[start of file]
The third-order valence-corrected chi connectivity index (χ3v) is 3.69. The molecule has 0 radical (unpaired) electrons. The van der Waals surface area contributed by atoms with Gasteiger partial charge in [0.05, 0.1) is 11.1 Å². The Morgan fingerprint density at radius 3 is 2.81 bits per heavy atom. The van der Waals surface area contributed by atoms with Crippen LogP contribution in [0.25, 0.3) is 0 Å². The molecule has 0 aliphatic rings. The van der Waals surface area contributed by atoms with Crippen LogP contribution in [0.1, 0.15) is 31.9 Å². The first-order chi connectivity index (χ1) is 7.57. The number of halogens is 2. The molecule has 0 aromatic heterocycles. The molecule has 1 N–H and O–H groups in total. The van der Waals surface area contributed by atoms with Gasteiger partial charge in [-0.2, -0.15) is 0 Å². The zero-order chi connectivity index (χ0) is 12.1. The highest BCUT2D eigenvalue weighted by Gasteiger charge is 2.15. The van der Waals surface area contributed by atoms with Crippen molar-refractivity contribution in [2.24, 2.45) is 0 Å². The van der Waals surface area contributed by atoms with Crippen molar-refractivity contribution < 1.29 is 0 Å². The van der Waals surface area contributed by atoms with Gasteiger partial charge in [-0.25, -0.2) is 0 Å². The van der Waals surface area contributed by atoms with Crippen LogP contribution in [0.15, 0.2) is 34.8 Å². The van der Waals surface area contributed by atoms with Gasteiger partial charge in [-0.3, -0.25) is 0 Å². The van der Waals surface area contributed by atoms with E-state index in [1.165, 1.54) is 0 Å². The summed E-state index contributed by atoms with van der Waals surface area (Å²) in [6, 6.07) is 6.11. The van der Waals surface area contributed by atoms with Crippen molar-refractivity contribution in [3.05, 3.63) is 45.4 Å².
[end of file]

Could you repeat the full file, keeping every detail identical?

The third-order valence-corrected chi connectivity index (χ3v) is 3.69. The molecule has 0 radical (unpaired) electrons. The van der Waals surface area contributed by atoms with Gasteiger partial charge in [0.05, 0.1) is 11.1 Å². The Morgan fingerprint density at radius 3 is 2.81 bits per heavy atom. The van der Waals surface area contributed by atoms with Crippen LogP contribution in [0.25, 0.3) is 0 Å². The molecule has 0 aliphatic rings. The van der Waals surface area contributed by atoms with Crippen LogP contribution in [0.1, 0.15) is 31.9 Å². The first-order chi connectivity index (χ1) is 7.57. The number of halogens is 2. The molecule has 0 aromatic heterocycles. The molecule has 1 N–H and O–H groups in total. The van der Waals surface area contributed by atoms with Gasteiger partial charge in [-0.2, -0.15) is 0 Å². The zero-order chi connectivity index (χ0) is 12.1. The highest BCUT2D eigenvalue weighted by Gasteiger charge is 2.15. The van der Waals surface area contributed by atoms with Crippen molar-refractivity contribution in [2.24, 2.45) is 0 Å². The van der Waals surface area contributed by atoms with Crippen molar-refractivity contribution < 1.29 is 0 Å². The van der Waals surface area contributed by atoms with Gasteiger partial charge in [-0.25, -0.2) is 0 Å². The van der Waals surface area contributed by atoms with Crippen LogP contribution in [0.15, 0.2) is 34.8 Å². The van der Waals surface area contributed by atoms with Gasteiger partial charge in [-0.3, -0.25) is 0 Å². The van der Waals surface area contributed by atoms with E-state index in [1.165, 1.54) is 0 Å². The summed E-state index contributed by atoms with van der Waals surface area (Å²) in [6, 6.07) is 6.11. The van der Waals surface area contributed by atoms with Crippen molar-refractivity contribution in [3.05, 3.63) is 45.4 Å².